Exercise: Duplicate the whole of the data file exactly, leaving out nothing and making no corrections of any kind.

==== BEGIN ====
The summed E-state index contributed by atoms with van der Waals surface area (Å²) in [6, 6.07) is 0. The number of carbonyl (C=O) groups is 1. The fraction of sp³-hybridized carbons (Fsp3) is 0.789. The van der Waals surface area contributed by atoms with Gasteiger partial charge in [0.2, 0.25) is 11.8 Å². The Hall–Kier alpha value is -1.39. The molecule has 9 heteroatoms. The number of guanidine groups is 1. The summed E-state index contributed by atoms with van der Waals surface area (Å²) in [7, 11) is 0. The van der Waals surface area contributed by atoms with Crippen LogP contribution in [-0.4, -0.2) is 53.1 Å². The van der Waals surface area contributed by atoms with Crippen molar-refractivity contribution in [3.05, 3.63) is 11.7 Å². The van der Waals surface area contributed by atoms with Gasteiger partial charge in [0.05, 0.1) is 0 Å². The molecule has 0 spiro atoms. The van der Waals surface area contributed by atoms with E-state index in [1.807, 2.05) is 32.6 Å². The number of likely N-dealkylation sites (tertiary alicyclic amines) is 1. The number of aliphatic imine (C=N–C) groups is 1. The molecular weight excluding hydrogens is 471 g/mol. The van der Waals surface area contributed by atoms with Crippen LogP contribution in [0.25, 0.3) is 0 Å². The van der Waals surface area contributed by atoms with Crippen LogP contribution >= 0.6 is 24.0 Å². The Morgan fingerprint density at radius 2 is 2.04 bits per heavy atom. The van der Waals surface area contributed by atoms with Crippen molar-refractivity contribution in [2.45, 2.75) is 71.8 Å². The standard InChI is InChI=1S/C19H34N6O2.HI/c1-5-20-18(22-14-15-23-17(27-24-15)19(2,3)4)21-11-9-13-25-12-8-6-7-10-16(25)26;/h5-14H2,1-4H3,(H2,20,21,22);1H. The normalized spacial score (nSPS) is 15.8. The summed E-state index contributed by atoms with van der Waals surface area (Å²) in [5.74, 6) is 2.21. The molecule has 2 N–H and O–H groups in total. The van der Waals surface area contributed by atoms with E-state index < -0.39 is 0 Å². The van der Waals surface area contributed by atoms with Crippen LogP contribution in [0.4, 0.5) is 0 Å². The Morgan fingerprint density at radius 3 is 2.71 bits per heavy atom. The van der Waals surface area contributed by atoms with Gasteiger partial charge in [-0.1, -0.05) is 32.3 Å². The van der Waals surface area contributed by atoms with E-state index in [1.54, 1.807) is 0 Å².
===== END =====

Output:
The summed E-state index contributed by atoms with van der Waals surface area (Å²) in [6, 6.07) is 0. The number of carbonyl (C=O) groups is 1. The fraction of sp³-hybridized carbons (Fsp3) is 0.789. The van der Waals surface area contributed by atoms with Gasteiger partial charge in [0.2, 0.25) is 11.8 Å². The Hall–Kier alpha value is -1.39. The molecule has 9 heteroatoms. The number of guanidine groups is 1. The summed E-state index contributed by atoms with van der Waals surface area (Å²) in [7, 11) is 0. The van der Waals surface area contributed by atoms with Crippen LogP contribution in [-0.4, -0.2) is 53.1 Å². The van der Waals surface area contributed by atoms with Crippen molar-refractivity contribution in [3.05, 3.63) is 11.7 Å². The van der Waals surface area contributed by atoms with Gasteiger partial charge in [0.05, 0.1) is 0 Å². The molecule has 0 spiro atoms. The van der Waals surface area contributed by atoms with E-state index in [1.807, 2.05) is 32.6 Å². The number of likely N-dealkylation sites (tertiary alicyclic amines) is 1. The number of aliphatic imine (C=N–C) groups is 1. The molecular weight excluding hydrogens is 471 g/mol. The van der Waals surface area contributed by atoms with Crippen LogP contribution in [0.25, 0.3) is 0 Å². The van der Waals surface area contributed by atoms with Crippen LogP contribution >= 0.6 is 24.0 Å². The Morgan fingerprint density at radius 2 is 2.04 bits per heavy atom. The van der Waals surface area contributed by atoms with Crippen molar-refractivity contribution in [2.45, 2.75) is 71.8 Å². The standard InChI is InChI=1S/C19H34N6O2.HI/c1-5-20-18(22-14-15-23-17(27-24-15)19(2,3)4)21-11-9-13-25-12-8-6-7-10-16(25)26;/h5-14H2,1-4H3,(H2,20,21,22);1H. The normalized spacial score (nSPS) is 15.8. The summed E-state index contributed by atoms with van der Waals surface area (Å²) in [5.74, 6) is 2.21. The molecule has 2 N–H and O–H groups in total. The van der Waals surface area contributed by atoms with E-state index < -0.39 is 0 Å². The van der Waals surface area contributed by atoms with Crippen LogP contribution in [0.4, 0.5) is 0 Å². The Morgan fingerprint density at radius 3 is 2.71 bits per heavy atom. The van der Waals surface area contributed by atoms with Gasteiger partial charge in [-0.1, -0.05) is 32.3 Å². The van der Waals surface area contributed by atoms with E-state index in [1.54, 1.807) is 0 Å².